Monday, January 26, 2009
The Chameleon Sings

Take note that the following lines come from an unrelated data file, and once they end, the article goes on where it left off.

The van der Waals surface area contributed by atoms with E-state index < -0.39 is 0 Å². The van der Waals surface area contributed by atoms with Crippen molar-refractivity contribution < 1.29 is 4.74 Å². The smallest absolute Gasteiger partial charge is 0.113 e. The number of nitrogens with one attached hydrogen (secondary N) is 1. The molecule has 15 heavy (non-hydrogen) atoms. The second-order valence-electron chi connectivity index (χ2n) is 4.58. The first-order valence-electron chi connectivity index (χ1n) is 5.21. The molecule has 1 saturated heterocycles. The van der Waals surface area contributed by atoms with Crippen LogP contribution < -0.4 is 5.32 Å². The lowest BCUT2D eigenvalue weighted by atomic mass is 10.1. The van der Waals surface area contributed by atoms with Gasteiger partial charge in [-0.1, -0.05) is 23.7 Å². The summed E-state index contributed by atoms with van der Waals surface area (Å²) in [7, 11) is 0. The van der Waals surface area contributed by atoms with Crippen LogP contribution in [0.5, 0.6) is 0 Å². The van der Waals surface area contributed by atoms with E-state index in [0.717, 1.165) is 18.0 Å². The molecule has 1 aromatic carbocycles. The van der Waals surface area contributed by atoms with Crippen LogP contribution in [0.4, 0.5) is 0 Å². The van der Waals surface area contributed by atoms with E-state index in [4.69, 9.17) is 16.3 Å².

Ben Nuttall-Smith's, The Chameleon Sings, Surviving and Healing from Childhood Sexual Abuse, a memoir, Trafford Publishing, 2007 is a truly remarkable testament to the human spirit. Sexual abuse is a very small part of this remarkably understated tale of survival. Childhood is spotted with off hand remarks like "one night an incendiary bomb dropped on the barn", and "we carried gas masks everywhere " and "One night...part of the flat was blown away." At another time they have to change schools because the last one blew up. Escape to Canada brings physical safety for this English boy but is replaced by the bullies of Quebec who so hated the English especially one who didn't punch back. Touching stories of loving relatives safe from the front are contrasted with the conflicted mother's story whose wealth and priviledge are lost to the war along with the men of her youth. I loved his tales of the Navy even if his gentle character caused him to fail as a Korean war hero but lead to his joining the Catholic Christian Brothers where he served as a music teacher for 12 years. Love, family and music are there in the recent history of much that I have myself known but seen from a perspective so very different Ben's is a unique voice. I shared his married life, the building of homes, the raising of chickens and the desire to please the unpleasable in laws. Jack Nicholson's Schmidt character is echoed by Ben's Willie Loman teacher self in a BC school system that overnight cared less for humanity, arts and common sense than it did for dollars and cents. At home his life of love and labour are cast aside as his landscaping art is destroyed, the traditional mowed down before modernization. The mystical threads wrap around him and his long lost Catholic father. In Sechelt he finds fellow men who support him and a psychiatrist who helps him through the tortorous jorney of trauma's nightmares. From the ashes the phoenix rises and love rekindles with a new found partner. To this day art spills over and his children share his love and loves. It's so touchingly real for a fellow survivor, who in my therapists role have also walked along side so many who make the sweetest proverbial lemonade from the most bittersweet lemons indeed. I am really thankful for such a good and inspirational read. It's impossible though that the white haired respectable gent on the back cover could have been the long side burned hitchiking folk singing 60's Brother Bonaventure, (shown in the black and white photo pages) who rebelliously taught the nuns guitar to the horror of Mother Church!